Official public holidays include numerous Buddhist holy days, as well as a few Christian, Hindu, and Islamic holy days.
The Government made some nominal efforts to promote mutual understanding among practitioners of different religions and maintained multi-religion monuments in Rangoon and other major cities.
In November 2005, the minister of religious affairs called a meeting of leaders of the four main religions in the country. The minister used the meeting to denounce the 2005 State Department International Religious Freedom Report and requested each leader write a letter stating that their religious communities may practice their faith freely in the country, which the ministry would display on its official website. During a discussion that followed, the representative of the Islamic Religious Affairs Council (IRAC) said that while there had been progress on some religious issues, there was room for further improvement. The minister reportedly stopped further discussion and adjourned the meeting abruptly.
Restrictions on Religious Freedom
The Government continued to show preference for Theravada Buddhism while controlling the organization and restricting the activities and expression of the Buddhist clergy (Sangha), although some monks have resisted such control. Based on the 1990 Sangha Organization Law, the Government banned any organization of Buddhist monks other than the nine state-recognized monastic orders. These nine orders submit to the authority of the SMNC, which monks indirectly elect. Violations of this law are punishable by immediate public defrocking, and often by criminal penalties.
Authorities defrocked and arrested a group of twenty-six monks in 2003 and sentenced them in 2004 to jail terms of seven years (eighteen years for the leader) for refusing to accept government donations of robes and other items. The authorities released these monks from prison on July 6, 2005. Monks serving sentences of life in prison reportedly included the Venerable U Thondara of Myingyan (arrested during the 1988 anti-government demonstrations). The exile-based Assistance Association for Political Prisoners (AAPP) estimated that there were eighty-four monks in prison for various charges. The AAPP estimate could not be verified. The number of non-Buddhists in prison for their religious beliefs was unknown.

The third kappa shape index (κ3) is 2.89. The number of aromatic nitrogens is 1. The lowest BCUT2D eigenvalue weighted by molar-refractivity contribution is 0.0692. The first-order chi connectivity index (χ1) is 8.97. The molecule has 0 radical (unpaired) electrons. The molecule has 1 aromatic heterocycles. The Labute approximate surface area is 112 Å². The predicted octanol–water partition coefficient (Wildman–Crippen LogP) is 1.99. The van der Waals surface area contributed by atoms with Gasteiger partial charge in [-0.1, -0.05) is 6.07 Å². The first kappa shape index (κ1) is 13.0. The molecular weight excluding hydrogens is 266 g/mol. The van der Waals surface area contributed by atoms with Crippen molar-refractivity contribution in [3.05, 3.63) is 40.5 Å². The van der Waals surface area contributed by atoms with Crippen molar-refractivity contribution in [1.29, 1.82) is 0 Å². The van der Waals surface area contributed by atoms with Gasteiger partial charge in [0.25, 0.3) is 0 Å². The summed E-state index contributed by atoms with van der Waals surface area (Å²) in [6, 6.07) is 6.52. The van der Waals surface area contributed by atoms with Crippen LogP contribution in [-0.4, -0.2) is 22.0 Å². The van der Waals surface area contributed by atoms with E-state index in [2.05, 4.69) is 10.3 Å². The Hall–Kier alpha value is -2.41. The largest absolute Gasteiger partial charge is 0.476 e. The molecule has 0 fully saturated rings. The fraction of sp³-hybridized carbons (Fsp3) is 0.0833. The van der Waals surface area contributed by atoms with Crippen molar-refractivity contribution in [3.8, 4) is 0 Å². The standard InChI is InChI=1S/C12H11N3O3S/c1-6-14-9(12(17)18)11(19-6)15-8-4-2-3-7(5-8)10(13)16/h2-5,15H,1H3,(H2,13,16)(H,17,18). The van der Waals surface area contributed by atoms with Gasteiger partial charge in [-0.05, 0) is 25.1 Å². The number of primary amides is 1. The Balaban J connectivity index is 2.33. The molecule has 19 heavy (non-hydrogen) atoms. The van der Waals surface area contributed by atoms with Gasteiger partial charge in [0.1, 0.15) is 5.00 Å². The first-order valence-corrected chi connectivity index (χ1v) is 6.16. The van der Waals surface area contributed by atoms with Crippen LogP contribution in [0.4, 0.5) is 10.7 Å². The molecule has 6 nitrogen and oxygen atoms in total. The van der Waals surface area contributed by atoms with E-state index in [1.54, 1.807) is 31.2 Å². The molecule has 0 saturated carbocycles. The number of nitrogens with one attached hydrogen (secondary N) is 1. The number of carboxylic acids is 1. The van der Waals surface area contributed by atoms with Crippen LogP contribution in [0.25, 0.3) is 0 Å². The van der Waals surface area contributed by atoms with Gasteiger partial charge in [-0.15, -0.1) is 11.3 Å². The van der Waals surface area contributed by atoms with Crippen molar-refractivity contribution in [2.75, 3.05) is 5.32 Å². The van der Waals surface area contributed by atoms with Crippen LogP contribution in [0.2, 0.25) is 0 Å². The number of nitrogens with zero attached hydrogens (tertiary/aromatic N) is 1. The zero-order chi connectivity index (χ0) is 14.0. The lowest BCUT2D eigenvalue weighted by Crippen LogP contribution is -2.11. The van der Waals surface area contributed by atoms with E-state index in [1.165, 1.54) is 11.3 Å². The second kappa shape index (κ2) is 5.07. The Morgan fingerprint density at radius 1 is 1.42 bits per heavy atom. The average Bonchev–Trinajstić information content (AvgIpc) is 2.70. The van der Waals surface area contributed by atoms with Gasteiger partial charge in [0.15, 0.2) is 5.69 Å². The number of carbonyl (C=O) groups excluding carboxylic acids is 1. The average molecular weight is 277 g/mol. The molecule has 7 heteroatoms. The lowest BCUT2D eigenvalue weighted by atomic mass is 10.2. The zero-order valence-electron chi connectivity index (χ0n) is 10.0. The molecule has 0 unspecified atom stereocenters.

In 2004, the regime hosted a three-day World Buddhist Summit, despite international criticism and the last-minute withdrawal of the summit's original Japanese sponsors due to political and security concerns following the October 2004 ousting of Prime Minister Khin Nyunt. The summit drew approximately 1,600 attendees from around the world (although most were from within the country). The prime ministers of Thailand and Laos also attended.
State-controlled news media frequently depicted or described government officials paying homage to Buddhist monks' making donations at pagodas throughout the country, officiating at ceremonies to open, improve, restore, or maintain pagodas, and organizing ostensibly voluntary "people's donations" of money, food, and uncompensated labor to build or refurbish Buddhist religious shrines throughout the country. State-owned newspapers routinely featured front-page banner slogans quoting from Buddhist scriptures. The Government has published books of Buddhist religious instruction. The Union Solidarity and Development Association (USDA), a government-sponsored mass organization in which participation often is compulsory, organized courses in Buddhist culture attended by millions of persons, according to state-owned media reports. It was not possible to verify this claim independently.
The Department for the Perpetuation and Propagation of the Sasana handles the Government's relations with Buddhist monks and Buddhist schools. The Government-funded International Theravada Buddhist Missionary University (ITBMU) in Rangoon, which opened in 1998, has as its stated purpose "to share the country's knowledge of Buddhism with the people of the world." The main language of instruction is English. There are reports that the ITBMU, while in principle open to the public, accepted only candidates who were approved by government authorities or recommended by a senior, progovernment abbot.
The Government infiltrated or monitored the meetings and activities of virtually all organizations, including religious organizations. Religious activities and organizations of all faiths also were subject to broad government restrictions on freedom of expression and association. The Government subjected all media, including religious publications, and on occasion sermons, to control and censorship.